11 books for lawyers to reach their personal and business New Year’s resolutions

Like most people, lawyers make New Year’s resolutions every year. But if you’re someone who makes resolutions without any plans or tools to accomplish them, your commitment to self-improvement is just an empty promise to yourself. Recently, we showed you how to develop a formal business plan for your law practice, so that’s one great way to step into the New Year on the right foot. But if you want to go further, the books below will help you successfully execute your plan and provide you with additional ideas and resources to reach your goals. Make 2017 the year you get your plan in place, and use these books and other tools to make it—and your other resolutions—a reality.

Legal business management books

Your solo or small law firm is as real a business as any small enterprise. Use these books to help you run your legal business better and more profitably.

“I resolve to up my online game in 2017.”

The Consumer Law Revolution: The Lawyer’s Guide to the Online Legal Marketplace, Stephanie L. Kimbro.

You’ve fully accepted that content marketing is a thing in the legal business, so you’ve resolved to implement new strategies. You want to be one of those lawyers who successfully leverages content to showcase his or her legal superpowers, winning over prospective and current clients. This book will show you how to do that on Avvo and other platforms, including your website and social media. Raise your brand profile online and attract the right paying clients in 2017.

“I resolve to accept the changes coming to the legal profession.”

Tomorrow’s Lawyers: An Introduction to Your Future, Richard Susskind.

By now you know that the legal profession is morphing and that the changes are irreversible. You’ve decided it’s time to transition yourself and your firm into the future, especially if you read the American Bar Association’s recent “Report on the Future of Legal Services.” Susskind’s book outlines those changes, explains how and why they’ve occurred, and shows attorneys in all career stages how to deal with them effectively. It’s as sobering as the changes, but it will help you transition into the new legal reality.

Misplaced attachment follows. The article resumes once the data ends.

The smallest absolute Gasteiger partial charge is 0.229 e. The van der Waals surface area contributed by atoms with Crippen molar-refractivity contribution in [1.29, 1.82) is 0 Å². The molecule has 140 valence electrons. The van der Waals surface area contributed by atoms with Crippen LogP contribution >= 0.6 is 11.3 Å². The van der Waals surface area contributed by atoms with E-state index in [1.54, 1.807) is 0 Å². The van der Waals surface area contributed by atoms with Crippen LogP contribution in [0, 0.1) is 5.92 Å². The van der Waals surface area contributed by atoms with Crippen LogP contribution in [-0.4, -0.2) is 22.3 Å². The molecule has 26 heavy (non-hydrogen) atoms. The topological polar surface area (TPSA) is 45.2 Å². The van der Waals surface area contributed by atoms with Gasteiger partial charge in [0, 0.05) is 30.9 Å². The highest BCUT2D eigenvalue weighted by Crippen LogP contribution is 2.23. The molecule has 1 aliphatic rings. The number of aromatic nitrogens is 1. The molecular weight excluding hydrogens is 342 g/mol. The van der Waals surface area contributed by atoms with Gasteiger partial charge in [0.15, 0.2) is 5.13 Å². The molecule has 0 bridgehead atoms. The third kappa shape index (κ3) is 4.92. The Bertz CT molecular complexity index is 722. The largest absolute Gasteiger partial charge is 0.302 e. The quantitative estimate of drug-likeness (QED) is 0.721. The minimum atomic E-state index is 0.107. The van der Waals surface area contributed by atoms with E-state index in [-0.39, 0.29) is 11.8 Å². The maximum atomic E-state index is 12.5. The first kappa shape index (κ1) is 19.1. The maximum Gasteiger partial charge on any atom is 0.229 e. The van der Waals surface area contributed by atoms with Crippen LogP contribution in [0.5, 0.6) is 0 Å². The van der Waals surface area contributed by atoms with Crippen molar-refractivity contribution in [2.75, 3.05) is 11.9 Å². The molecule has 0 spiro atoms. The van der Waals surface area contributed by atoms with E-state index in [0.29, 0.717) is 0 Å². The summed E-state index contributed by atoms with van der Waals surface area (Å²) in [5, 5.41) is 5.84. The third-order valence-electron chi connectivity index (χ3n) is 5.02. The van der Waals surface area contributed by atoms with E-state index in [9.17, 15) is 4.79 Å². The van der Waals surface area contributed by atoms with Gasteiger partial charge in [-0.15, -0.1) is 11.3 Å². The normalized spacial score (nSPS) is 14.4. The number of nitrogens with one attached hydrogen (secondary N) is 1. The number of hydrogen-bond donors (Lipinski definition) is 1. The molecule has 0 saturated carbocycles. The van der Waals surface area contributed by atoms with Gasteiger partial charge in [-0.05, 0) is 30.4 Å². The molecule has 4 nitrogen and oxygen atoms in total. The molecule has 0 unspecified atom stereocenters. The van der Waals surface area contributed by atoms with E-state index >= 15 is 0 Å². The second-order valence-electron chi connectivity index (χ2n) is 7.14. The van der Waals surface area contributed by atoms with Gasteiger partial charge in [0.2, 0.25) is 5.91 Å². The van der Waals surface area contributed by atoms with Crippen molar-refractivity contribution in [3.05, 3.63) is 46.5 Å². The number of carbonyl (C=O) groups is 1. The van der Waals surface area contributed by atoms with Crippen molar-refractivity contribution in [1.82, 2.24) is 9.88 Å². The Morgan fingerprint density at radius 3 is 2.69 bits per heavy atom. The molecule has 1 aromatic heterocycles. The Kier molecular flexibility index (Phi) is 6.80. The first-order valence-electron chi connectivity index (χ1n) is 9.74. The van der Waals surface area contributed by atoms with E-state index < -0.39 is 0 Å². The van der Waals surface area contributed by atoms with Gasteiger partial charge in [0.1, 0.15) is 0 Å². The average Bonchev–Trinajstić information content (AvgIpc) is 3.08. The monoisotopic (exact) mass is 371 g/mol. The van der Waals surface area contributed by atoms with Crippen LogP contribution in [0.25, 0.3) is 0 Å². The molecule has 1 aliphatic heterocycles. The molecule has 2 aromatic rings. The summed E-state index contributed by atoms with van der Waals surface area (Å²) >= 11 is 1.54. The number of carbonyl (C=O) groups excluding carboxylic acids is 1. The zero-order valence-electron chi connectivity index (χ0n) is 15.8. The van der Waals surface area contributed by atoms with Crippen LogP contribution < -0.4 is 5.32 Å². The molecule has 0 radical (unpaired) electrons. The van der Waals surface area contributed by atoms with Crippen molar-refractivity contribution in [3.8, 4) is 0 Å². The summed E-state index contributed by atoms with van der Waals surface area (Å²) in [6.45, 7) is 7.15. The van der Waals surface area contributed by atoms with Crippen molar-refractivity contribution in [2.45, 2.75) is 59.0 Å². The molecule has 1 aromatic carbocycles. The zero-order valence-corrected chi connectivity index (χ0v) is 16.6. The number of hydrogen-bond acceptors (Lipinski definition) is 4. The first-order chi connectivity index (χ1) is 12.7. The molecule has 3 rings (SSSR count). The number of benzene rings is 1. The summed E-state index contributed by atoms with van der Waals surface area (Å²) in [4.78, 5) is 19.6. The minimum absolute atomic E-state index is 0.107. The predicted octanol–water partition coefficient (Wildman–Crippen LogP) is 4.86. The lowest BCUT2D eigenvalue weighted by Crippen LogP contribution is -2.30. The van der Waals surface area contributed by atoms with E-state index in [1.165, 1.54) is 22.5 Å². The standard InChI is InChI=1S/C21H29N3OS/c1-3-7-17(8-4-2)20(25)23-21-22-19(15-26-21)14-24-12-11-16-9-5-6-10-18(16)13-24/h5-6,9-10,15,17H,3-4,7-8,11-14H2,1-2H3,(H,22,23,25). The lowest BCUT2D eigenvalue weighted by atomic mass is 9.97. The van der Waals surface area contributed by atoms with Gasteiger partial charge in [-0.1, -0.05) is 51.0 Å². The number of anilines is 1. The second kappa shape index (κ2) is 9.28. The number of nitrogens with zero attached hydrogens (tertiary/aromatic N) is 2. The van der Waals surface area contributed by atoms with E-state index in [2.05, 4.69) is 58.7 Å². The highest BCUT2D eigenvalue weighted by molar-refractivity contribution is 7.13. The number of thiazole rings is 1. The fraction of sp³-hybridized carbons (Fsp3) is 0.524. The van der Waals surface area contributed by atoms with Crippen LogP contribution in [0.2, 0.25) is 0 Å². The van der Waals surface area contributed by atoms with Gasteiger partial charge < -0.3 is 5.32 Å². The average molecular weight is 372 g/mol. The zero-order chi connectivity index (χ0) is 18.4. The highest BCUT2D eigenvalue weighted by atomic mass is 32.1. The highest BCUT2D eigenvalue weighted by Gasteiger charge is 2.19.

I resolve to build my practice in my niche practice area.”

One of a Kind: A Proven Path to a Profitable Law Practice, Jay Harrington.

You’ve decided it’s time to focus on doing the work you’re best at and love. You specialize in a particular area of law, feel invigorated when you help clients get the results they want and are the go-to lawyer in your practice area. Even if that’s not true yet, you want it to be. You’re ready to take the risk, focus on that niche, and scale your law practice into a boutique firm. This book can help by showing you how to adopt marketing strategies that will increase your visibility. You’ll learn how to build your personal brand and ensure that clients have a positive experience working with your firm. It also will help you become a prolific, effective content marketer.

“I resolve to be more productive and run my practice better.”

The Busy Lawyer’s Guide to Success, Daniel E. Pinnington, and Reid F. Trautz.

If you feel disorganized or know you can manage your practice more efficiently, this book will help. It contains 700 tips—“practical, common-sense nuggets to help busy lawyers be more productive, profitable, and happier.” These tips cover client service, time management, marketing, human resources, ethics, technology, strategy, and planning. Written so you can quickly find tips and apply them instantly, this book is “the only book new and seasoned lawyers need to thrive and succeed in the practice of law.”

“I resolve to master building strong client relationships.”

Clientelligence: How Superior Client Relationships Fuel Growth and Profits, Michael B. Rynowecer.